It was supposed to be a highly coveted Super Bowl ticket: the well-heeled 49ers fans, having not been to a Super Bowl since the mid-1990s, and a Ravens fans base, whom ticket-brokers preferred over the Patriots' been-there, seen-that crowd. But with four days to go before the big game, ticket prices have been plummeting. The get-in price, hovering around $1,400, is about $1,000 cheaper than it was at this time last year, according to numbers provided by Ticketmaster's resale site, the NFL Ticket Exchange. It has gotten to the point where some ticketing insiders are predicting that a good deal of tickets will sell for face value, perhaps the most since 2002. That year, a travel-wary fan base after Sept. 11 contributed to the price drop for the last New Orleans-area Super Bowl, in which Patriots and Rams fans could find $400 face-value tickets on the day of the game.
So what could have possibly happened this time?
To understand this, you first have to understand the complexities of the ticket market. The most important thing to understand is that the ticket today is bought and sold very much in the same way stocks are. Brokers short tickets by selling them before they get their hands on them, taking the risk of filling them closer to the game for a chance at better margins. And the transparency of the marketplace provided by the resale sites such as StubHub enables those who "trade" in the ticket market to see the sentiment of the masses as prices go up and down on information.
Here are the dynamics of this year's Super Bowl ticket:
1. Lack of short sellers
Many brokers and travel companies who engage in short selling seem to have sat out this year. Short sellers are often selling Super Bowl ticket packages to large groups that express interest in going to the game no matter who the teams are. This allows them to do business months in advance without having tickets in hand. The sentiment from people whom I've spoken to is that the fear of the Houston Texans or Dallas Cowboys making the game drove some of these gamblers away. Why? Because if either of those teams made the game, they would have lost their shirt. When the short sellers sit out, that means that hundreds, if not thousands, of tickets are not traded at the last minute from people trying to backfill their orders on tickets they already sold but didn't have in hand.
2. New Orleans location
I've been covering the Super Bowl ticket market since 2001. Although New Orleans is a city that needs to be in the Super Bowl city rotation, one thing that doesn't change about this city is, it's not easy to get to at the last minute. If you don't fly into New Orleans, the closest major airport is in Houston, which is roughly a five-and-a-half hour drive from New Orleans. People don't want to fly and then make that type of a drive. Last-minute flights to New Orleans from San Francisco or Baltimore that allow you to leave between now and the game and get you home Monday or Tuesday, cost between $1,300 and $2,000 right now.
3. Limited local interest
Unlike some other recent locations that got Super Bowl games as a reward for having new stadiums, people who live in and around New Orleans are used to the title game. They've played 10 of the 47 Super Bowls here (tied with Miami for the most). Think about that: 21 percent of all Super Bowls have been played in New Orleans. It's for that reason that there's virtually no curiosity from the locals to go to the game. It's not the main factor here, but it does take out a group of people who in other host cities are willing to buy at the last minute.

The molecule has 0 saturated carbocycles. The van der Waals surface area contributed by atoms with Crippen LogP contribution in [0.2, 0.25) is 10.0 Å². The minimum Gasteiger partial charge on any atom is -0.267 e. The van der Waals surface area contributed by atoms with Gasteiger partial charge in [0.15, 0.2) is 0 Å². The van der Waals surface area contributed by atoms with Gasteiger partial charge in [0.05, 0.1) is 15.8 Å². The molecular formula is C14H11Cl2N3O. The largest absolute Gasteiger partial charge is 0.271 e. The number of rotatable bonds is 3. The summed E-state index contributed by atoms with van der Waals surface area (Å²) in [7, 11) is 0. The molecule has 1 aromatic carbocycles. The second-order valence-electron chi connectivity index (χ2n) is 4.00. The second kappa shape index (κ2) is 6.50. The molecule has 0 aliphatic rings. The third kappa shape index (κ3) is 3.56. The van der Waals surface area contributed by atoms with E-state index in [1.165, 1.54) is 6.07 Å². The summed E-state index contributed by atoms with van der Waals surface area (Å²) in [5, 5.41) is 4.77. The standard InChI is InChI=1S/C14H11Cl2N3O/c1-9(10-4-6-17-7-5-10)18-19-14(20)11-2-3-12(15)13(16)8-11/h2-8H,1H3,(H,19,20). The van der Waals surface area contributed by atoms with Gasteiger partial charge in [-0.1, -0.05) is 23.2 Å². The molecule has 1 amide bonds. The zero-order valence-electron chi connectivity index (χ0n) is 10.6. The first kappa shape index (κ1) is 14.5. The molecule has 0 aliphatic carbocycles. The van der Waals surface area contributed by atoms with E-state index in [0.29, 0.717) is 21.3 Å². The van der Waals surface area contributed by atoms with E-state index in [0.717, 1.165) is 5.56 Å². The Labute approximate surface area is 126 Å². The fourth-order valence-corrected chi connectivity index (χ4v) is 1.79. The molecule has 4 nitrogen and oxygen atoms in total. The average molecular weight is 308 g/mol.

4. Corporate "fan" who doesn't go to the game
This is one of the dynamics that doesn't get talked about much, but it's extremely important to the ticket market. Sponsors hold a tremendous number of tickets to this game. If they, for the most part, go to the game, the tickets have a chance to stay high. If they don't, they can go low because when most of the sponsors pick up their tickets Thursday and Friday, they have the potential to flood the market. In general, cities such as New Orleans tend to have a higher ratio of executives who commit to the city well in advance -- go to parties, conduct meetings -- but don't necessarily commit to the game. If you are going to a Super Bowl in Detroit or Phoenix or Houston, you've likely committed to staying for the game. Those cities don't bring the magnetism of New Orleans. So what's the problem here? The sentiment is that tickets will be readily available for this game, but hotel rooms will not because executives are using them. You can see that if you try to find a hotel room right now in the vicinity of the French Quarter or the stadium. Room rates haven't dropped. So you'll be paying $700 to $1,400 a night with three-night minimums.
What does this all mean? It means that when we think about the Super Bowl ticket market, we have to think of it as a puzzle. It's not as simple as who the teams are and whether their fans travel. To understand this sector for this game, we have to be willing to factor in broker action, a location's pros and cons as well as corporate behavior. If you don't pay attention to these factors, you're just like the junior who comes out of college to enter the NFL draft not understanding how the draft order affects certain positions or how the number of similar players coming out hurts your status.
We could very well see this ticket hit face value ($850 to $1,250) and maybe go even lower. But that ticket would only make up roughly 25 percent of your total cost and that's doing it frugally.